This post was written by Michael A. Stackpole. It originally appeared on his Stormwolf website on 2/10/10, is reprinted here in its entirety with his permission, and is the ninth installment in his series on common myths and distractions in authorship and publishing. The first installment is here, the second is here, the third is here, the fourth is here, the fifth is here, the sixth is here, the seventh is here and the eighth is here.
An excellent post by April Hamilton [here] at Publetariat.com got me looking at the actual numbers on the money paid to authors under the old system for the Kindle, and the new Agency Model. Under the old model, ebook royalties were still connected to the cover price of a physical book. Under the agency model, they are linked to the retail price of the ebook. In both cases the author gets a cut of what the publisher receives.
Under the old model, it didn’t matter what Amazon decided to sell the book for. Amazon would pay the publisher 50% of the cover price. The author would then get his cut of that. (Prior to 2009, most contracts called for publishers to split that income 50-50. New contracts have been pushing a 25/75 split in favor of the publisher.) An author with a 25% ebook royalty rate, under the old system, would be getting 12.5% of the cover price for each sale, regardless of the discounted ebook price. Because most authors have a 10% royalty rate on physical books, every ebook copy sold by Amazon actually resulted in an increase in the amount of money the author got. Under that old model, ebook sales were better than hardback sales for an author, as the chart below indicates on the first two lines.
Under the new Agency Model, publishers will set their own prices for ebooks, with the $14.99-$12.99 price range for most hardbacks being commonly cited. Prices as low as $4.99 for older books has also been mentioned. The publisher will then get 70% of the money collected for each sale. Because authors get 25% of this 70%, their effective royalty rate is 17.5%, based on the ebook price.
As lines 3 & 4 on the chart show, under the agency model, authors who have a hardback selling for $27.99, and the ebook version selling for $14.99 will make twenty cents less on an ebook transaction over the hardback sale and nearly a dollar less than on an ebook sale under the original Amazon model. And if we were to set the price lower, to the Amazon-desired price point of $9.99, authors fare even worse.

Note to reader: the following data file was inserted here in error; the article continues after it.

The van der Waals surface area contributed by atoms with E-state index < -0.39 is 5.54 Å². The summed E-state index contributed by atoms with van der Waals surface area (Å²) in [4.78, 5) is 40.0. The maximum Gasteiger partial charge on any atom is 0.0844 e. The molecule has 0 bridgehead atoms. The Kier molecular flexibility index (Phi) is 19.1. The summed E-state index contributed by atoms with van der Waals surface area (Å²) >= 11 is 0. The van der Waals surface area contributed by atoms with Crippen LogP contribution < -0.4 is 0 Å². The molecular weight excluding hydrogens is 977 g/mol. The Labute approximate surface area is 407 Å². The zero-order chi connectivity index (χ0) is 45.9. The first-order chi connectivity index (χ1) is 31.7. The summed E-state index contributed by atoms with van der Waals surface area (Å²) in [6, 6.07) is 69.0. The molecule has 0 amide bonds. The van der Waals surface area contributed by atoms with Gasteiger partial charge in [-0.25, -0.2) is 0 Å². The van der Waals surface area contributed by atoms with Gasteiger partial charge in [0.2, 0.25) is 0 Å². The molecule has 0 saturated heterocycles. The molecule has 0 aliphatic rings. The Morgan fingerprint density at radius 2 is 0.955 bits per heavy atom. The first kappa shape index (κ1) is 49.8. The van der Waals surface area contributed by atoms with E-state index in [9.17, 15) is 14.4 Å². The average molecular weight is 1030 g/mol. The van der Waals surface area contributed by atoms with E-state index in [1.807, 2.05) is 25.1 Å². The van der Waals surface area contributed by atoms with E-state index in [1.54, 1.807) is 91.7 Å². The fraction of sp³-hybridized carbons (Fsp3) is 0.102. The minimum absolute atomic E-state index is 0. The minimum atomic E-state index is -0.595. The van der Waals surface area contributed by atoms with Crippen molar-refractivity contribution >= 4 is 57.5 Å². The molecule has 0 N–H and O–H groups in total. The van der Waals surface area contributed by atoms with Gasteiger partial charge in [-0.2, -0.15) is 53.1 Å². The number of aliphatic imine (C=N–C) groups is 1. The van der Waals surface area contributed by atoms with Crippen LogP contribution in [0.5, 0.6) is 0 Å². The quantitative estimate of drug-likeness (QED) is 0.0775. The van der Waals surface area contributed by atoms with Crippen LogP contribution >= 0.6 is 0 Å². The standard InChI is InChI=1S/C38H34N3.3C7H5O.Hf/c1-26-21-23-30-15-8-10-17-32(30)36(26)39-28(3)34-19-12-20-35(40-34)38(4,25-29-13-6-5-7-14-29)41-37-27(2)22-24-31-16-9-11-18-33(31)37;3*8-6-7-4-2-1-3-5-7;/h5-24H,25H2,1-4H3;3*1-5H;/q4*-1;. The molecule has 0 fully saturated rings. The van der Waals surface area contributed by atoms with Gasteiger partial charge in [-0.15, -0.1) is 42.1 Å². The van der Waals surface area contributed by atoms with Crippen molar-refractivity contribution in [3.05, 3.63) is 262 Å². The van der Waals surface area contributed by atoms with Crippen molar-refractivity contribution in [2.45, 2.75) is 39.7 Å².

So, the great victory over Amazon actually costs authors money.
The chart’s last five lines examine the price structure for paperback sales and the percentages for authors who signed contracts prior to 2009 and have a higher percentage of ebook receipts. While paperback-level pricing returns are slightly better for ebook sales over paper sales; you’ll notice a significant increase under the old contracts where a 50% share of the net receipts translates into a 35% royalty on retail price.
In short, before publishers decided to get greedy with a market niche that they all claim is somewhere between 1-10% of the business, writers did a lot better. Amazon and their pricing structure, which actually was being subsidized by Amazon, paid authors more, pure and simple.
Let’s be clear. Publishers are fighting for the agency model and the right to to set their own prices simply because they make more money that way. They, just like Amazon and every other corporation, acts in its own enlightened self-interest. What they think of as enlightened, however, can appear to many of us as short-sighted. As I showed previously, digital sales are actually more profitable for publishers, so they should hasten the transition and use that money to underwrite physical publication—much as Baen Books does.
It is also critical to point out that writers, while they have a dog in this fight, have no voice in it. Why do authors accept 25% of ebook receipts today when, two years ago the offer was 50%? Because we have no choice, or, rather, the choice is take it or leave it. If your boss comes to you today and says, “Either you take a 15% pay cut or I have to fire you,” what do you? If you have no alternatives, you accept the paycut
So, where’s the silver lining? How do authors win with the Agency Model?
Publish work electronically yourself. Then you’re not splitting the take with anyone aside from the retailer. (And you get the money faster.) Every author should realize something critical. If the publishers are pushing to maximize their money for digital publications by taking money from Amazon, and taking money from authors, they clearly believe this market segments is going to grow quickly. The fact is we’ve already seen demographic data that suggests that people who own ereaders buy more.
Authors can benefit directly by publishing themselves. Even if it’s not new material, but short stories and out of print books, it will sell. If you don’t do it, you leave money on the table.
And if you don’t do it, you won’t have an alternative when the publishers come to you and say, “You know what, 25% is too much for you for ebook sales. 15% or we have to let you go.” That day will come, and all writers want to be ready.
©2010 Michael A. Stackpole
Michael A. Stackpole is a New York times Bestselling author with over forty novels published including I, Jedi and Rogue Squadron. He was the first author to have work available in Apple’s Appstore. He has lectured extensively on writing careers in the Post-paper Era and is working on strategies for authors to profit during the trying time of transition.